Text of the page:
Jonathan Morgan, who kindly sponsored the event, welcomed the campaign in a short speech and privately tells me he's fortunate that his better half wasn't with him as he would have come under pressure to make an offer for the bus - might see if we can flog it to him next year. Jane Hutt is looking forward to seeing the bus again when it reaches the Vale on 14 May: I introduce her to Hafal's Vale organiser Rikki Withers who is planning a Caribbean picnic - sounds like one for the diary. Lib Dem Peter Black seems very happy for some reason - he says it is the sunshine while chatting to our North Wales contingent on the videolink. Mark Isherwood remembers a time when there was more public engagement in election campaigns - posters in the windows and so on: he is right I think - is it because people are more wary of displaying their allegiances? I get Dai Lloyd to chat with Sue Barnes (see blog on the Measure below): he is looking forward to hearing her evidence on Thursday. Good to see Phil Chick and we agree we must chat soon as we are co-presenting at the Science of Care conference in June. The two Andrews Mulholland and Macintosh, who will be on tour looking after the bus and its technology, look justifiably pleased with the ensemble they set up earlier in the day. Fresh from giving radio interviews Hafal Chair Elin Jones and Trustee Collette Dawkin are on form networking with the legislators, as are Valleys Trustee Jazz and Vicechair Chris Eastwood who motored down from Gwynedd to check out the bus and press the flesh.

Apocalypse Now?

These are strange times...

- Iceland unleashes a volcanic cloud which reduces air traffic to 1910 levels

- The Royal Navy stands by to rescue massed ranks of British from the coast of northern France

-Pollsters predict that the party which comes third in the popular vote may win the most seats

-Cambridge rowers petition the Queen to authorise the execution of a swan called Mr Asbo

I will only comment on the most important issue: rather than go to the Queen the angry oarsmen and women should just pop into St John's College which, apart from Her Maj, is the only body in the realm permitted to consume swan. I gatecrashed their 1978 May Ball (they only sold double tickets and unaccountably I couldn't find a girl to go with me) where swan was served - a bit like chicken but rather coarse and dry.

Tuesday 20 April 2010

Launch Today!

Hafal's "Road to Recovery" campaign (details here) starts today with the Minister of Health Edwina Hart AM presiding over the departure of our 1964 VW microbus from the National Assembly on its 22 event tour of Wales (dates here). A large crowd including AMs of all parties, users and carers are attending with a videolink to North Wales. If you are in the area pop over to the Pierhead building next to the Senedd from 11am and see the formal launch 12.30 until 1.00pm. Must dash to get set up...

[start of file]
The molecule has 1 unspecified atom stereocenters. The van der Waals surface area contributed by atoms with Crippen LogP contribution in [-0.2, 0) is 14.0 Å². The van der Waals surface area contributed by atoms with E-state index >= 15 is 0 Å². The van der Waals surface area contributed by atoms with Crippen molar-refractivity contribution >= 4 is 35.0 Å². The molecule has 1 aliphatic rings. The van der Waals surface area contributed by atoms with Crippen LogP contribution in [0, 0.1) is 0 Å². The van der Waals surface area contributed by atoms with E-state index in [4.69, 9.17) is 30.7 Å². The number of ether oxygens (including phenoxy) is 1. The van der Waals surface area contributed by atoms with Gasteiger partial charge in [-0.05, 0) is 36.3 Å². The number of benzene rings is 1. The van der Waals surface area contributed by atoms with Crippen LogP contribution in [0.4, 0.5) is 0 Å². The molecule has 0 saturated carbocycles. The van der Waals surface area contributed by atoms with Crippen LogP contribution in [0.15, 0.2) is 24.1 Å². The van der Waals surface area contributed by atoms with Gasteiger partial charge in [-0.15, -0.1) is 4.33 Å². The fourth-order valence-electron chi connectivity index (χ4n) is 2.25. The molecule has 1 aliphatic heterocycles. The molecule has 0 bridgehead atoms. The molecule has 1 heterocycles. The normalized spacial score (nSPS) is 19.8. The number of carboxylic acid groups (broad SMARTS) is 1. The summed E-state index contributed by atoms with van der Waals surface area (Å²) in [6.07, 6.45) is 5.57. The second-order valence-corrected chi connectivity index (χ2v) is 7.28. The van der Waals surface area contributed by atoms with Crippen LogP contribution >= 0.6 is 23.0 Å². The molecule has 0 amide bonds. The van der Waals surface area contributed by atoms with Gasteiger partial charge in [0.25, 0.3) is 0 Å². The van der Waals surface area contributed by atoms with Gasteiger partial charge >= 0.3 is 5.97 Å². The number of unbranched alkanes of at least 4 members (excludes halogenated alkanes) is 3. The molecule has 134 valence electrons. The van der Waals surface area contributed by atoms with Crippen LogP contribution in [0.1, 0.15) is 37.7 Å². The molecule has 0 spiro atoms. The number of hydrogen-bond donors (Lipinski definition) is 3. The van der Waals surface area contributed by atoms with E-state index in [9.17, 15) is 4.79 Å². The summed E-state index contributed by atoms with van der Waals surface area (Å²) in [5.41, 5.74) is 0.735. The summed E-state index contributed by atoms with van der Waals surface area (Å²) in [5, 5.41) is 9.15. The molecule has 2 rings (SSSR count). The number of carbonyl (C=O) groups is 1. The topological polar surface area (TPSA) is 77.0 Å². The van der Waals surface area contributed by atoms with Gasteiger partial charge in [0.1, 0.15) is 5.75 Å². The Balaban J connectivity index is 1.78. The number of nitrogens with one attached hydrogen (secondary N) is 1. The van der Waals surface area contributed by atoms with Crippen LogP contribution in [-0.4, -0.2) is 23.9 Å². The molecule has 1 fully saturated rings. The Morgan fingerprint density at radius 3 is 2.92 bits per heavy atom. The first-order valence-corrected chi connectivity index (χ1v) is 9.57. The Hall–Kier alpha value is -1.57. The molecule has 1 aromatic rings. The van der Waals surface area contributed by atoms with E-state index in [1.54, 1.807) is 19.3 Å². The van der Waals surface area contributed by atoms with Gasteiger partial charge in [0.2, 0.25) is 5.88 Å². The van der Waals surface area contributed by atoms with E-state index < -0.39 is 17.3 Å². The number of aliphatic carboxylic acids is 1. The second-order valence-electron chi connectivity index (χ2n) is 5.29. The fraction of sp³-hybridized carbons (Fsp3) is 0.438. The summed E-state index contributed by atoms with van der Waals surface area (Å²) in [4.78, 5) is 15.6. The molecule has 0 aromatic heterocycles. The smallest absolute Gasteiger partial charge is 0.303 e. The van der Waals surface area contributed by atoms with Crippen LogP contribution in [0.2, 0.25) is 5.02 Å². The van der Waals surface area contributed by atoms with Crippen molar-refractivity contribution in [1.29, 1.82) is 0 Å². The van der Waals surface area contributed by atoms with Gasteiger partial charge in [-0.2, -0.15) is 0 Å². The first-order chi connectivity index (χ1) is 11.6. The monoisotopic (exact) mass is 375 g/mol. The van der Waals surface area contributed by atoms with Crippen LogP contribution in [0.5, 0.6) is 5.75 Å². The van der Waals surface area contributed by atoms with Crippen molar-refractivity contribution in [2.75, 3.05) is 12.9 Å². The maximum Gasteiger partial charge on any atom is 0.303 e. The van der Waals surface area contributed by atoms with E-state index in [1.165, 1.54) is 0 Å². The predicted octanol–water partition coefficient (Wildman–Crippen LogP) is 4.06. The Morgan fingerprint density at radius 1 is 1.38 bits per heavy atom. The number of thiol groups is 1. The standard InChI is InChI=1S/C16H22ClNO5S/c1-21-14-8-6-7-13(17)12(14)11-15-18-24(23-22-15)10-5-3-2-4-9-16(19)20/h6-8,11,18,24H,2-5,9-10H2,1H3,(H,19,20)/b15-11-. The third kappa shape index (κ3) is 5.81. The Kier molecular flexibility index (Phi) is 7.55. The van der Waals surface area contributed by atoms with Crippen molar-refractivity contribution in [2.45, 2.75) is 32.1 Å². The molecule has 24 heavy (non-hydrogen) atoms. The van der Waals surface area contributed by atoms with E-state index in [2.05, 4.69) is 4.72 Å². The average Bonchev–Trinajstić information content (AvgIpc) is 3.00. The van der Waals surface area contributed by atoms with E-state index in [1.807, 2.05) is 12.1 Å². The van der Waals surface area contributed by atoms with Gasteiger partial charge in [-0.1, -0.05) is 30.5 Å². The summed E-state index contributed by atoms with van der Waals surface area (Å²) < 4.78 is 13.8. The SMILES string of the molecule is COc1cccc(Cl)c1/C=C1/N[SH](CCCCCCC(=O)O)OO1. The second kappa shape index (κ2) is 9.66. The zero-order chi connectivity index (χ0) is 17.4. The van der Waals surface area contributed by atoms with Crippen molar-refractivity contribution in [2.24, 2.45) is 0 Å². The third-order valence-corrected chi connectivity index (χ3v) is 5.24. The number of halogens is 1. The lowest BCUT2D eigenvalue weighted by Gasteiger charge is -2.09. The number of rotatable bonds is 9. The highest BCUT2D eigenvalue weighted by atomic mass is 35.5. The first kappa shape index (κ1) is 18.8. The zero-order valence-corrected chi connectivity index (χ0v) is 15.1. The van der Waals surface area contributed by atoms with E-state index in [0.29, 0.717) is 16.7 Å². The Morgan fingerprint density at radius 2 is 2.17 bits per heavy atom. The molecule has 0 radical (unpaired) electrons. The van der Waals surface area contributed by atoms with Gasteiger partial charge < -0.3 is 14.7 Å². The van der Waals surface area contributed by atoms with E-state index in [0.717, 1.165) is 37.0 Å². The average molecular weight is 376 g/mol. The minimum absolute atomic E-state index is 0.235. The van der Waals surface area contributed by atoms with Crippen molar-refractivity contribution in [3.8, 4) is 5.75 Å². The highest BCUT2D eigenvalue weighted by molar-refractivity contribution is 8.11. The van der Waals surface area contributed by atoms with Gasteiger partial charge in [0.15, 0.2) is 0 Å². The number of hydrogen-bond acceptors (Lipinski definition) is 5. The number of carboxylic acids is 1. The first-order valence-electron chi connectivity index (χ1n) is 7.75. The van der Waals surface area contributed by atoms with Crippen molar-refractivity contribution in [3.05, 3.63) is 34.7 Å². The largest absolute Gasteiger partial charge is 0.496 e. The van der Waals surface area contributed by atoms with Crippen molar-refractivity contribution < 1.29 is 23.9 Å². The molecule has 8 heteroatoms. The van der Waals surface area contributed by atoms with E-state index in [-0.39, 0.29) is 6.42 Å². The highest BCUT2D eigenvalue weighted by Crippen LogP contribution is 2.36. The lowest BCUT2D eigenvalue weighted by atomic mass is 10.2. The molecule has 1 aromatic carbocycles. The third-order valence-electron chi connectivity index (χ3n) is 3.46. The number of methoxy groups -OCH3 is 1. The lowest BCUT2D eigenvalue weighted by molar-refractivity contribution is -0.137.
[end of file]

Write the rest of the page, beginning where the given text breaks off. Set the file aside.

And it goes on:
Monday 19 April 2010

The Measure

Key meeting today with Sue Barnes (see picture) to discuss her evidence session at the National Assembly this coming Thursday. Sue and Lee McCabe will be trying to persuade the Stalinist-sounding (but I am sure really quite friendly) Legislation Committee No 3 to beef up the Proposed Mental Health (Wales) Measure, including putting in timelimits for patients to get an assessment and holistic care plan. You can see our written submission here.

Sue has experienced serious mental illness herself and has worked with Hafal delivering services to clients and more recently teaching social workers in our Learning Centre – she’s a qualified Social Work Practice Teacher and was previously a senior practitioner in Child and Adolescent Social Services. Lee likewise has experience of serious mental illness, works at Hafal Merthyr Tydfil, and has a great record of delivering evidence on this legislative process to both Parliament and the Assembly: Jonathan Morgan AM said of his Legislative Competence Order (which brought the power to legislate on mental health from Westminster to Cardiff) "For me, the most compelling piece of evidence for why reform is so long overdue came from a service user from Hafal, Lee McCabe". Nothing ambiguous about that.

It must be right for Hafal’s 1,000 Members to be represented by the likes of Sue and Lee. This also illustrates one of the reasons for this blog: people with experience of serious mental illness should speak for us where it matters while I can have my say in the side-show of Bill’s Blog.

Sunday 18 April 2010